Interviews

Jordi Subiras: Finding Your Coworking Differentiators in a Crowded Market

Marc Navarro
Mar 08, 2021
Jordi Subiras: Finding Your Coworking Differentiators in a Crowded Market

Puedes leer este artículo en español aquí.

Jordi Subiras, CEO of betahaus Barcelona, is the father of two daughters and has been splitting his time between Barcelona and Germany for more than a decade. He studied finance and architecture, it was in his early years as an architect that he came into contact with coworking.

“I was working in an architectural firm that suffered a lot in the 2007 crisis. The company was shrinking until it ended up closing down. In that process I heard about betahaus from a friend, one of the founders of betahaus Berlin...”

...and the rest is history. With a business plan in hand and a benchmark under his arm Jordi gave more than sixty presentations to trusted people during 2010. “I talked to former bosses and basically to anyone I trusted and who I thought could give me an interesting point of view for the project. I was mostly looking for feedback on what they liked and what they didn’t.”

In October 2011 he created the company that would become betahaus Barcelona.

After two (heartbreaking) false starts Jordi found a building in the neighborhood of Gràcia, where today we all know betahaus Barcelona. The building had been closed for more than 25 years and was in a state of total abandonment. “The building had three floors without windows and was totally occupied by pigeons, it had no electricity or water, but the property put a lot on its side and we reached an agreement that was advantageous for both parties.”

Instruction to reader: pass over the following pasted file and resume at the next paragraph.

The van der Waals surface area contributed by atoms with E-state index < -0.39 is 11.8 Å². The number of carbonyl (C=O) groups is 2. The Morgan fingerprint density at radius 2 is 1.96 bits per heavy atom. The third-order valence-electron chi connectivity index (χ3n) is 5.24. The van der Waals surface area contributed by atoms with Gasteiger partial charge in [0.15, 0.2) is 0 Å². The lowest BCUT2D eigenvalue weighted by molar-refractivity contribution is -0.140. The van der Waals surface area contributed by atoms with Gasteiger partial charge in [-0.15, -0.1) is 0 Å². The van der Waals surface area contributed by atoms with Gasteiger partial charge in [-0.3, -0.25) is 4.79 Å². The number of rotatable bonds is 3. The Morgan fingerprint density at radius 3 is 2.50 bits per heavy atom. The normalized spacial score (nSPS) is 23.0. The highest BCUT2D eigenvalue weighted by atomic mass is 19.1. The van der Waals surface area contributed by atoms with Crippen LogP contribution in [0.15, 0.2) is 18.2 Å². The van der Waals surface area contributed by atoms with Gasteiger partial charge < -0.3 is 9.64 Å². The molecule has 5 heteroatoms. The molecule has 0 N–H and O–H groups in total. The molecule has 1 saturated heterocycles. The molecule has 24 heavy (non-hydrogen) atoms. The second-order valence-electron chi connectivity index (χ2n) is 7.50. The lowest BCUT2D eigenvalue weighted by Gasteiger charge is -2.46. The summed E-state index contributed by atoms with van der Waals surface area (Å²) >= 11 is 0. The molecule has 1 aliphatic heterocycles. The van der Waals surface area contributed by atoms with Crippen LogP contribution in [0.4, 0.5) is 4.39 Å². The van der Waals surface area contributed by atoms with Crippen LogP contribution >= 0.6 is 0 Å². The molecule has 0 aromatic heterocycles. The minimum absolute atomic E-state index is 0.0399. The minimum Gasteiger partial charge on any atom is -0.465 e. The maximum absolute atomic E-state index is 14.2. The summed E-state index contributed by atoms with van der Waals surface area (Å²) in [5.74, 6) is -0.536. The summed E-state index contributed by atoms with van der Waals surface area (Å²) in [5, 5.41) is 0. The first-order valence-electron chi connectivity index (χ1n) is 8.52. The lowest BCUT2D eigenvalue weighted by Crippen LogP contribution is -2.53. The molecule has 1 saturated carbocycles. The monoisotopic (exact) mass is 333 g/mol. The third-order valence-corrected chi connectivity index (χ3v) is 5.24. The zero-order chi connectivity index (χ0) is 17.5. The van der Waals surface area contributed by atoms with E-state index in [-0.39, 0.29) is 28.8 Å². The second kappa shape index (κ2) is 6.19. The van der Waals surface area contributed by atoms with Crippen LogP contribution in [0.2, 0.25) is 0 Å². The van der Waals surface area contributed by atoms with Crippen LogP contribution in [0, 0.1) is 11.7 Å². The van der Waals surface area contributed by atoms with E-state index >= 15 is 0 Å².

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From there Jordi put together a team and they started marketing it by invitation, looking for a certain exclusivity. In Jordi’s words: “It wasn’t exclusive but it wasn’t for everyone either. It was a pioneering phase in which we were looking for people who shared the Beta DNA, we wanted to prove that it was viable.” Once they got through this phase in 2014 they borrowed 300,000 euros and during 2015 and 2016 they completed work on the building.

One of the aspects I wanted to discuss with Jordi was how betahaus went from being the leading space in the city to competing with a new generation of flexible workspaces in a market that has evolved radically since they initially developed. Or, to put it bluntly, from being the leader in a market that was looking for open workspaces to a market where many are looking for private offices with the coworking aesthetic and culture attached.

“I have never considered myself the leader or the first of anything. We proved that it was possible to take an entire building and turn it into a flexible workspace with a community that brought value to everyone who worked there. We sought to simplify what it means to create an office, turn a fixed cost into a variable cost, and apply a model that was working in the United States and Northern Europe. We believed that workspace should be like a Swiss Army knife, we started by offering workspace but more and more services could be added to our value proposition. We made a lot of mistakes and took a lot of risks,” Jordi continues, “but we led events for world-class companies and we reached a turnover of 40,000 euros a month in events alone; we carved out a niche for ourselves by demonstrating that the model was viable at a local level.”

“We are in an industry where there are no barriers to entry. But if you apply the economy of scale and go from 1,000 to 30,000 meters, the costs are different.”

“Now new operators often enter the market either with an existing alliance or by owning their own building. They start their existence knowing that the model works thanks to our efforts and they are able to do so with fewer entry costs and lower overall costs, plus, if they own their own building, with a higher profitability: that is to say that betahaus at infrastructure level, at content level, etc. had been left behind.”